Context: The prognostic value of mild elevation of cardiac-specific troponin I (cTnI) levels is poorly defined, which can make interpretation of such an elevation difficult.
Objective: To study the prognostic value of transient mild elevation of cTnI levels in the hospitalized patient population.
Design: We performed a case-control study that compared the outcome of patients hospitalized for any cause with at least 2 subsequent transient cTnI measurements of 0.1 ng/mL or higher and less than 1.5 ng/mL with matched controls with cTnI levels less than 0.1 ng/mL. A cohort of 118 patients (mean +/- SD age, 67.4 +/- 14.0 years; 35.6% men) was followed up for an average +/- SD of 11.9 +/- 7.9 months. Seventy-one cases were matched with 37 controls in terms of demographics, coronary artery disease risk factors, and reason for admission. End points were all-cause mortality and major cardiovascular end points, including cardiovascular mortality, myocardial infarction, and revascularization.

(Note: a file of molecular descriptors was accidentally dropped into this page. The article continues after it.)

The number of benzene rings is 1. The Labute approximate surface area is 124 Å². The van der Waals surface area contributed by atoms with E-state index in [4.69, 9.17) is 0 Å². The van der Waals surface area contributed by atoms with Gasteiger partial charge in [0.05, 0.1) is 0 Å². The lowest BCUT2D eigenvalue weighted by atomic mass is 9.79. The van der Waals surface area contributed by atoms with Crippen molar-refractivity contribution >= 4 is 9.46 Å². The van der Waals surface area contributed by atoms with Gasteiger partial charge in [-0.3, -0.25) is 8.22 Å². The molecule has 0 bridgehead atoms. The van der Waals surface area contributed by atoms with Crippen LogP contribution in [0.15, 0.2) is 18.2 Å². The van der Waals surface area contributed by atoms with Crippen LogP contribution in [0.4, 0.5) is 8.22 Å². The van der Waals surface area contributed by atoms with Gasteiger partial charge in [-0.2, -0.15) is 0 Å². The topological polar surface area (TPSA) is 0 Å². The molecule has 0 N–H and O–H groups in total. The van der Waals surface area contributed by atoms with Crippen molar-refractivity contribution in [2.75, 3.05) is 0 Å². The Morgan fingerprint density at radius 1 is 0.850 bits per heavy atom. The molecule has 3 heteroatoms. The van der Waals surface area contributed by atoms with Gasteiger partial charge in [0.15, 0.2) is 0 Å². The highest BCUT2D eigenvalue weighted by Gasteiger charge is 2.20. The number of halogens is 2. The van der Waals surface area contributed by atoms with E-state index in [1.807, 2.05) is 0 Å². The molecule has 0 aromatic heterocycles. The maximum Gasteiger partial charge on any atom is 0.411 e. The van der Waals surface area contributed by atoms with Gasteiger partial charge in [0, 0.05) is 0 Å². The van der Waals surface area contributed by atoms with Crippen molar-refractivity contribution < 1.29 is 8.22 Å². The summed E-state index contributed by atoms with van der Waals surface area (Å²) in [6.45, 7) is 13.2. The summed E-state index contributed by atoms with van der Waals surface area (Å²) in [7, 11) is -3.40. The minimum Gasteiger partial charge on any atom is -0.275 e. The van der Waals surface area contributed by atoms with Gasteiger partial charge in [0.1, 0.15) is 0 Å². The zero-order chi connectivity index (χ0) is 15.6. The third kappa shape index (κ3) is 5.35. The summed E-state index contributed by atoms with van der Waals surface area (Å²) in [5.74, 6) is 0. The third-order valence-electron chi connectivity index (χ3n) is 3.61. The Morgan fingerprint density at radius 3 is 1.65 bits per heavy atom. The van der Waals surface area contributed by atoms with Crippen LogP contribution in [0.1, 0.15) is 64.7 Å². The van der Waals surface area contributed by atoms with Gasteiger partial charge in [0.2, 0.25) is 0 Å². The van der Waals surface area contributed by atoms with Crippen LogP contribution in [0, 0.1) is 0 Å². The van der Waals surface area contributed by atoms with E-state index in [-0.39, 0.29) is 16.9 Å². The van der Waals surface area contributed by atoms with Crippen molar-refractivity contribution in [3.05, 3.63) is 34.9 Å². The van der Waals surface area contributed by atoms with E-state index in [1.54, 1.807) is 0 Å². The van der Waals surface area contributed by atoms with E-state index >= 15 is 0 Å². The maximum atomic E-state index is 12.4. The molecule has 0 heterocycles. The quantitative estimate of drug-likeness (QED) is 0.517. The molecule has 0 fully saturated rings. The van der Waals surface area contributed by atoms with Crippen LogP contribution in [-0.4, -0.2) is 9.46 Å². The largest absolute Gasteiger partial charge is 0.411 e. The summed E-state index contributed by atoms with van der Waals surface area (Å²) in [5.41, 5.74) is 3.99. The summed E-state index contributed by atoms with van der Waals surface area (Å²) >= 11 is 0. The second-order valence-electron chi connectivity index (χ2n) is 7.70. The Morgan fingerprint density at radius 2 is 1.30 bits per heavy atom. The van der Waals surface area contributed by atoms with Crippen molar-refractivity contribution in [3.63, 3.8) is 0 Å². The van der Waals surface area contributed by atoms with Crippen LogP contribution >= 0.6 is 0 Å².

Results: The total event rate was significantly increased in the case group compared with the control group at 12, 6, and 3 months (62.0% vs 24.3%, 59.2% vs 16.2%, and 47.9% vs 5.4%, respectively; P < .001). At 12, 6, and 3 months, the cases had a significant increase in all-cause mortality (43.7% vs 16.2%, 40.8% vs 8.1%, and 33.8% vs 0.0%, respectively; P = .005) and major cardiovascular end points (26.8% vs 8.1%, 26.8% vs 8.1%, and 21.1% vs 5.4%, respectively; P = .02) compared with controls.
Conclusion: Transient mild elevation of cTnI levels in hospitalized patients is associated with an increase in all-cause mortality and major cardiovascular complications. Such elevations of cTnI levels can be considered a marker for both all-cause and cardiovascular morbidity and mortality.